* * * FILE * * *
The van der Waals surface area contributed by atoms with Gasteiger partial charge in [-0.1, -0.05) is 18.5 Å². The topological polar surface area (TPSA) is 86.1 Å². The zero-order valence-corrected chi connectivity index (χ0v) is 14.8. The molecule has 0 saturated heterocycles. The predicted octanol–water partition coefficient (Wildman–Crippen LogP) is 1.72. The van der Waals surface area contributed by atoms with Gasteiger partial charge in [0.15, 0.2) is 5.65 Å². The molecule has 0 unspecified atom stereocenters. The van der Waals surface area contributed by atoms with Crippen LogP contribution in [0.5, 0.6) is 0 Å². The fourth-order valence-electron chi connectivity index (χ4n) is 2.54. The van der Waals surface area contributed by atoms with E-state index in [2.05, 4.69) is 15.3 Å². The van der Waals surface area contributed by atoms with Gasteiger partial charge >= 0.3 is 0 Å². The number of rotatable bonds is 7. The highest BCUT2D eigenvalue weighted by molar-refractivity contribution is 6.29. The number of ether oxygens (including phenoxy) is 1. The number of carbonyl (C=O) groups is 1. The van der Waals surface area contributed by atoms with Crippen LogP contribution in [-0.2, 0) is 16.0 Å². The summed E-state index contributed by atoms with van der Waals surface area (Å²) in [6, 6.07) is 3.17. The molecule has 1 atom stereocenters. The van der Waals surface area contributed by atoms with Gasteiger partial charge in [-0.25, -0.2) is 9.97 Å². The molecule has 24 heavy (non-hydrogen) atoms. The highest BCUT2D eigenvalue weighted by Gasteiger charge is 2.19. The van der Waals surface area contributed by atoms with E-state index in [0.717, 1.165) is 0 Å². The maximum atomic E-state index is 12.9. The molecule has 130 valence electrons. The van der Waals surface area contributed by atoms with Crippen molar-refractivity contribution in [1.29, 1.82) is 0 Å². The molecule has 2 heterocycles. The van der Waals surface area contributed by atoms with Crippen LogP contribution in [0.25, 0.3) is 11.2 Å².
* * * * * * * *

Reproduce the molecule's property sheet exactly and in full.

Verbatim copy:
The van der Waals surface area contributed by atoms with Gasteiger partial charge in [-0.1, -0.05) is 18.5 Å². The topological polar surface area (TPSA) is 86.1 Å². The zero-order valence-corrected chi connectivity index (χ0v) is 14.8. The molecule has 0 saturated heterocycles. The predicted octanol–water partition coefficient (Wildman–Crippen LogP) is 1.72. The van der Waals surface area contributed by atoms with Gasteiger partial charge in [0.15, 0.2) is 5.65 Å². The molecule has 0 unspecified atom stereocenters. The van der Waals surface area contributed by atoms with Crippen LogP contribution in [0.5, 0.6) is 0 Å². The fourth-order valence-electron chi connectivity index (χ4n) is 2.54. The van der Waals surface area contributed by atoms with E-state index in [2.05, 4.69) is 15.3 Å². The van der Waals surface area contributed by atoms with Gasteiger partial charge >= 0.3 is 0 Å². The number of rotatable bonds is 7. The highest BCUT2D eigenvalue weighted by molar-refractivity contribution is 6.29. The number of ether oxygens (including phenoxy) is 1. The number of carbonyl (C=O) groups is 1. The van der Waals surface area contributed by atoms with Crippen LogP contribution in [-0.2, 0) is 16.0 Å². The summed E-state index contributed by atoms with van der Waals surface area (Å²) in [6, 6.07) is 3.17. The molecule has 1 atom stereocenters. The van der Waals surface area contributed by atoms with Gasteiger partial charge in [-0.25, -0.2) is 9.97 Å². The molecule has 24 heavy (non-hydrogen) atoms. The highest BCUT2D eigenvalue weighted by Gasteiger charge is 2.19. The van der Waals surface area contributed by atoms with E-state index in [0.717, 1.165) is 0 Å². The maximum atomic E-state index is 12.9. The molecule has 130 valence electrons. The van der Waals surface area contributed by atoms with Crippen molar-refractivity contribution in [1.29, 1.82) is 0 Å². The molecule has 2 heterocycles. The van der Waals surface area contributed by atoms with Crippen LogP contribution in [0.25, 0.3) is 11.2 Å².